Funding flexibility was a key factor that determined Transport for London’s (TfL’s) choice of partner as it decided to offer its suppliers supply chain financing. But the key driver for the yet-to-launch programme was corporate social responsibility, said Robert Pooles, head of cash and accounts receivable at TfL.
“As a public sector entity we do need to be highly transparent,” he said at the recent Taulia Connect Europe event in London. “We need to be seen to be doing the right thing.”
The critical plank for this was the ability to offer suppliers on-demand payments – giving suppliers the opportunity to choose when they get paid. “If they want accelerated money they can pick what day they get paid. If they just want to get paid in the normal payment terms they can get paid to standard terms.”
For TfL, the standard terms as a public sector buyer are already pretty tight: 30 days for most suppliers, and 10 days for SMEs. The organisation is the largest integrated transport network in Europe. It spends about £7bn a year, has 7,500 suppliers and processes some 400,000 invoices a year. The supply chain is heavily-weighted to the larger end: “Probably 90% of our spend is with the top 100 suppliers,” Pooles said. “But we were really keen to try to make sure this [SCF offering] was accessible to everyone in the supply chain. One of the things that differentiates Taulia was the ability for this to work not just for the very, very big guys, but the smaller suppliers as well.”
One of the benefits that suppliers will get has nothing to do with the availability of finance: “It gives them visibility of their invoice status,” Pooles said. “At the moment, our suppliers can get quite frustrated, phoning up the accounts payable team trying to find out if they have received the invoice, have they approved it, when it’s going to be paid. This tool gives them the ability to log in and see its status.”
TfL in fact polled suppliers to test their opinions of the project. “It’s all very well us putting this in place but if the suppliers don’t want it then it would have been a waste of our time,” Pooles said. In fact, the response was overwhelmingly positive. “They were extremely excited about getting visibility over their invoices rather than having to pick the phone up.”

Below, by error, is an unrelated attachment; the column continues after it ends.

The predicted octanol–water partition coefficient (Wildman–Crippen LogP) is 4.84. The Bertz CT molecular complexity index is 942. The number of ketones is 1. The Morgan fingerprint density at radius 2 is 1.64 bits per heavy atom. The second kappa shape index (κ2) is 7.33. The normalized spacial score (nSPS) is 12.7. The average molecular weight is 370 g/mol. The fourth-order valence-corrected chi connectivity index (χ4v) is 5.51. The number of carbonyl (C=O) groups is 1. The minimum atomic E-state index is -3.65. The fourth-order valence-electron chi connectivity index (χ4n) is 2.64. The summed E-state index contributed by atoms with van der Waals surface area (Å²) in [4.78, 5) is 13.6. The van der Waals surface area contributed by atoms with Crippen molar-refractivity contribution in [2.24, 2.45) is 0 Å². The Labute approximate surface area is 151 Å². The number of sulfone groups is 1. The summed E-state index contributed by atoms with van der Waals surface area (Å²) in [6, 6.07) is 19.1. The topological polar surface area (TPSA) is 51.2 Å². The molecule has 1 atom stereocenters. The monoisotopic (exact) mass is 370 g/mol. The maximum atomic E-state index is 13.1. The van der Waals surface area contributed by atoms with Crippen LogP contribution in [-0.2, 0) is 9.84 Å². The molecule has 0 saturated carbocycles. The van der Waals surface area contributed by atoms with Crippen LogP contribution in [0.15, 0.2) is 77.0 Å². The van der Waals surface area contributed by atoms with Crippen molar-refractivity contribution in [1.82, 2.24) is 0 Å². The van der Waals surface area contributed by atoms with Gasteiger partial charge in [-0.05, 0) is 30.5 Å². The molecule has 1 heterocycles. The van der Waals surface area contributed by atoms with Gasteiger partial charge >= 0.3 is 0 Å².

Our cash or their cash?
TfL needed an SCF platform that would allow the organisation the choice of using its own cash or third-party cash. TfL has to pre-fund most of the major work it does. The Crossrail project is a 118km rail link between Reading, west of London, and Essex, passing through Heathrow airport and beneath London’s Oxford Street. Costing £15bn, it’s the largest civil engineering project in Europe – and it was pre-funded. “We’re sat on quite a large pile of cash,” Pooles said. “We were investing that in gilts, earning Libor flat.”
Now, with the launch of the supply chain finance scheme, TfL will be able to deploy that cash to pay suppliers early if they so wish, generating cost reductions through dynamic discounting. “It’s going to give us a return far in excess of Libor,” Pooles said. “As an organisation that’s trying to be more commercial, the more money we can make the more we can reinvest in upgrades of the transport network.”
While the higher return on cash directly benefits the cost of goods line rather than treasury’s P&L, the treasury function will get formal recognition of the return it’s earned on its cash. “Because it’s a treasury-sponsored initiative it will absolutely be showing as a metric,” Pooles said in response to a question from SCF Briefing. “And it will be another way of showing how treasury is adding value to the organisation.”
Third-party cash source
Taulia’s partnership with Greensill Capital means that third-party cash can also be used to pay suppliers, but allowing those suppliers to get access to funding at a rate that benefits from TfL’s AA credit rating. “I don’t think a single one of our suppliers has a credit rating anywhere near that,” Pooles said.
Greensill Capital runs a money market fund which is aims to invest purely in supply chain finance assets. This, he said, gives them an advantage over a bank that could become worried about their exposure to a large and successful SCF programme. “That doesn’t happen with the Taulia platform,” Pooles said: while Greensill may be using some of its own balance sheet, it can also bring in new investors into the money market fund.
TfL also wanted a platform where the onboarding process was easy and paperless: “We needed slick, efficient onboarding – “measured not in months but in mouse clicks,” he said.
Pooles was talking about the TfL SCF programme some weeks before it has even launched. But he has a high degree of confidence in its success: in choosing its partners, Pooles said that TfL looked for proven track records. We needed to speak to people who have done this before, and try to learn from what they’ve done and pick up on whatever pitfalls they may have come across,” he said. “This is public money – we could not take the risk of gambling with someone who was not fully tested in the marketplace. We needed to make sure it worked.”
Pooles’ advice for other corporates thinking of going down the SCF route? “Pick the right partner to suit your objectives and your requirements. Spend a lot of time defining what your requirements are. That will give you a heavy steer as to which solution you should go for.”